ERIC Number: ED161136
Record Type: RIE
Publication Date: 1978-Jun
Reference Count: 0
A Descriptive Study of Organizational, Curriculum and Staff Utilizational Patterns of Selected New England Middle Schools.
Gore, Ethel V.
Organizational, curriculum, and staff utilization patterns of New England middle schools were explored in this study. Fifteen percent of the 315 New England middle schools were randomly selected and questionnaires were sent to their 46 principals. There were twelve major findings concerning organizational patterns including the fact that individualized instruction proved dominant. In addition, 86 percent of the schools were graded, and the grade organizations 6-7-8 and 5-6-7-8 account for the organization of 93.1 percent of the schools surveyed. Concerning curriculum patterns, there were seven major findings, including the finding that clubs and interschool sports were offered in all grades. In addition, art, general music, general science, and home economics were required courses, while band and chorus were electives. For staff utilization patterns there were eight findings including the discovery that the majority of schools had assistant principals as part of the instructional staff. Also, the majority of schools reported instructional teams of 4-8 teachers, although most did not designate team leaders or department heads. It is recommended that middle school buildings be constructed to meet the special needs of middle school students, and that more investigation should be undertaken concerning the behavior of young adolescents. (Author/JM)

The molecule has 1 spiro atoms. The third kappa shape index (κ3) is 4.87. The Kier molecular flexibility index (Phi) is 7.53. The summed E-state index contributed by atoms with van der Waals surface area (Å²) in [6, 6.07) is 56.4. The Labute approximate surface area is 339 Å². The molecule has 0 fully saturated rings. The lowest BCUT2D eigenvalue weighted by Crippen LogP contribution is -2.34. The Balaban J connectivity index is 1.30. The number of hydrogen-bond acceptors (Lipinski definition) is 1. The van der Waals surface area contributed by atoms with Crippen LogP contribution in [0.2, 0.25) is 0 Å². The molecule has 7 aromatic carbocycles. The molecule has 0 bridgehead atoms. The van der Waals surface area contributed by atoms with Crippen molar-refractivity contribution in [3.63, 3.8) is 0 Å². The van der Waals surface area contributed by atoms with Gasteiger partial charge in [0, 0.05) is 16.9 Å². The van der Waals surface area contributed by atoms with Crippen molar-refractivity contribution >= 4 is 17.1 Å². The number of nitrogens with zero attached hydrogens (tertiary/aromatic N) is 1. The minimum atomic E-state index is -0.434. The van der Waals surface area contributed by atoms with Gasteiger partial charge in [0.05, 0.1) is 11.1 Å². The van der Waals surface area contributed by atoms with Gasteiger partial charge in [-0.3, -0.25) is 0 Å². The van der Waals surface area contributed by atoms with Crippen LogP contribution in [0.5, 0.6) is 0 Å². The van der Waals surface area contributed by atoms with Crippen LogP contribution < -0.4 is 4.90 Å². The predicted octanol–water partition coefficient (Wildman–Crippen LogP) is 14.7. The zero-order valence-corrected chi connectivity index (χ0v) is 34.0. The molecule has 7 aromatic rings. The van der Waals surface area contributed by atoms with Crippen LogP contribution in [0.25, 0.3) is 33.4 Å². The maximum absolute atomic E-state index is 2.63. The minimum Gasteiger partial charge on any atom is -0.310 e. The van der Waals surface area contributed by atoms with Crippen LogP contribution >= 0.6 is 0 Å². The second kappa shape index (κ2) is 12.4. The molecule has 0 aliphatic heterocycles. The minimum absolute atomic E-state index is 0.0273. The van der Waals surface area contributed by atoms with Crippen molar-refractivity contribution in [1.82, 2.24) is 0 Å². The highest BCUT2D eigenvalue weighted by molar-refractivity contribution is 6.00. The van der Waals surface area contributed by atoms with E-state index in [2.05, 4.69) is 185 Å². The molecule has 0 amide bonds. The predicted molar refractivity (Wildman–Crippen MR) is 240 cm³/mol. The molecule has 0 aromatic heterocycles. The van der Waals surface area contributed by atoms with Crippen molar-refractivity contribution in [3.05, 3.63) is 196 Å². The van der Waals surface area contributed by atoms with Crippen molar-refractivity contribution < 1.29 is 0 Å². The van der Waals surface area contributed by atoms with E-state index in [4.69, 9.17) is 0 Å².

Publication Type: Speeches/Meeting Papers
Education Level: N/A
Authoring Institution: N/A
Identifiers: New England
Note: Paper presented at the Canadian School Trustees' Association Congress on Education (1st, Toronto, Ontario, June 17-21, 1978)